Garner more than lives up to billing as Brandon's go-to guy



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Thu. September 22, 2011 | Laura Keeley | Email

Garner more than lives up to billing as Brandon's go-to guy

BRANDON — When asked about their best players, coaches normally follow a predictable script peppered with a few colorful words.

Playmaker. Workhorse. Gamer. And so on.

But when describing Brandon running back Tyrell Garner, both his coach and the one tasked with stopping him this week arrived at the same, plain word.

The man.

And that’s no hyperbole. Garner has personally produced 87 percent of Brandon’s total offensive yards this season, making him, quite simply, Brandon’s man.

“They’ve got that No. 6,” Durant coach Mike Gottman said of Garner. “He’s obviously the guy we have to slow down. I don’t know if you stop him, but you’ve got to get a lot of hats on him, because he runs through people, around people, he’s just a very talented back.”

The Cougars (1-1) will try to find some type of kryptonite for Garner on Friday night when he and the Eagles (1-1) land at Durant to open 7A-8 district play.

Why it’s Garner that has become so important, though, is a bit harder to pinpoint.

On a shadeless Brandon football field blanketed only by 91-degree heat and humidity, Garner, with his 5-foot-10, 185-pound frame, doesn’t stand out from the rest of the skill position players. Nevertheless, the senior’s most recent stat line jumps off the page.

Garner pummeled Freedom last week for 340 yards on 40 carries. More impressive was his 8.5 yards per carry average, revealing that he didn’t just break out for a few big plays but consistently wore down the Patriots.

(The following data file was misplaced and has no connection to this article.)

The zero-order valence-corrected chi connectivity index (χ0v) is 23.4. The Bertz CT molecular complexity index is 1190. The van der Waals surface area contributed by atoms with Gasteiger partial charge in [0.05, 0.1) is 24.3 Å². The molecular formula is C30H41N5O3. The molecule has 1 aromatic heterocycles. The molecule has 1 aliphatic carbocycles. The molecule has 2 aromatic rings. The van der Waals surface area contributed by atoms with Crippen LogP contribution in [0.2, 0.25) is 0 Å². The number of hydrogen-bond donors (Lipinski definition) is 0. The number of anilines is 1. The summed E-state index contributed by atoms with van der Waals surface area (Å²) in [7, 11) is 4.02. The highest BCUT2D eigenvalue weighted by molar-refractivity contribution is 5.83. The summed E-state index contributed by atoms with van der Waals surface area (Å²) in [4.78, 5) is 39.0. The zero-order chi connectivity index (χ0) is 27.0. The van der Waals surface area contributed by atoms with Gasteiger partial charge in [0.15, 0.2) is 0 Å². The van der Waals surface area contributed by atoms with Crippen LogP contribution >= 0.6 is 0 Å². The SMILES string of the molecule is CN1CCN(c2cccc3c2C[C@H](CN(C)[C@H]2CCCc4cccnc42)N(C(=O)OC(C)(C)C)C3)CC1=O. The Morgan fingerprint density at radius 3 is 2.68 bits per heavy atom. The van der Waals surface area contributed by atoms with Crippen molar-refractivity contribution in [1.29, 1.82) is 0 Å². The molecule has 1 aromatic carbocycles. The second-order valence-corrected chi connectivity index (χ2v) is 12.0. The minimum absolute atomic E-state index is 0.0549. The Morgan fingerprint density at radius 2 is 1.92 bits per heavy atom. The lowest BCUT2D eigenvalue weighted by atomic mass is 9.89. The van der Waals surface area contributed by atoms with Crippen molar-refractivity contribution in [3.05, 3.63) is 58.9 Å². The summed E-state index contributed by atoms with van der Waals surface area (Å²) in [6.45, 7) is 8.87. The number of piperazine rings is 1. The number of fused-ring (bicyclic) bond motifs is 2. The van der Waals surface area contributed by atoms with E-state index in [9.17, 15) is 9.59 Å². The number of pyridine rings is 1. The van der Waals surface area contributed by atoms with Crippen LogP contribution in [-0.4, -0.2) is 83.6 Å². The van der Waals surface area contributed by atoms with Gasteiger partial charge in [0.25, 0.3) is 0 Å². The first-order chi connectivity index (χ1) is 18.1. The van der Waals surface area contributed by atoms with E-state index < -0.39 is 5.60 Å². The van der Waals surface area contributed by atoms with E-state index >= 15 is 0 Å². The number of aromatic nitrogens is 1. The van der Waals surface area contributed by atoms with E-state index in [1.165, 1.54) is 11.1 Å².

Brandon coach John Lima thought his star back ran stronger as the game progressed.

“That’s the biggest thing different about this year,” Lima said. “He’s more aggressive, more physical, and he’s also playing defense, too, so he’s able to play on both sides of the ball and not get petered out. He even did that when we got killed by Armwood. He got better as the game went on, and he played tougher.”

Lima attributed the improvement in Garner’s late-game performance to his rise to No. 1 tailback on the depth chart rather than any type of physical change. Last season, Darius Lee was Brandon’s man as the Eagles soared to their first winning season since 2007. Since Lee and his 1,300 rushing yards are gone, Lima figures that Garner, now a year older and wiser, thrives knowing that the offense depends on him.

Garner pointed to another type of internal motivation.

“I hate to lose,” he said in laconic fashion.

When asked what is different, then, about this year that’s fueling his success, his reasoning was somewhat counterintuitive.

“We’re a lot smaller up front,” Garner said.  “We spent more time working with the linemen because they are the youngest part of the team.”

Maybe it is a case of addition-by-subtraction at Brandon. Or maybe it’s just tough to attribute unseen causes to visible effects.  If Garner keeps producing, then the Eagles won’t care that the “why” is a moot point.  Besides, Lima already has his script, and he’s sticking to it.

“He’s the guy, he’s getting all the carries,” Lima said. “He’s the man.”

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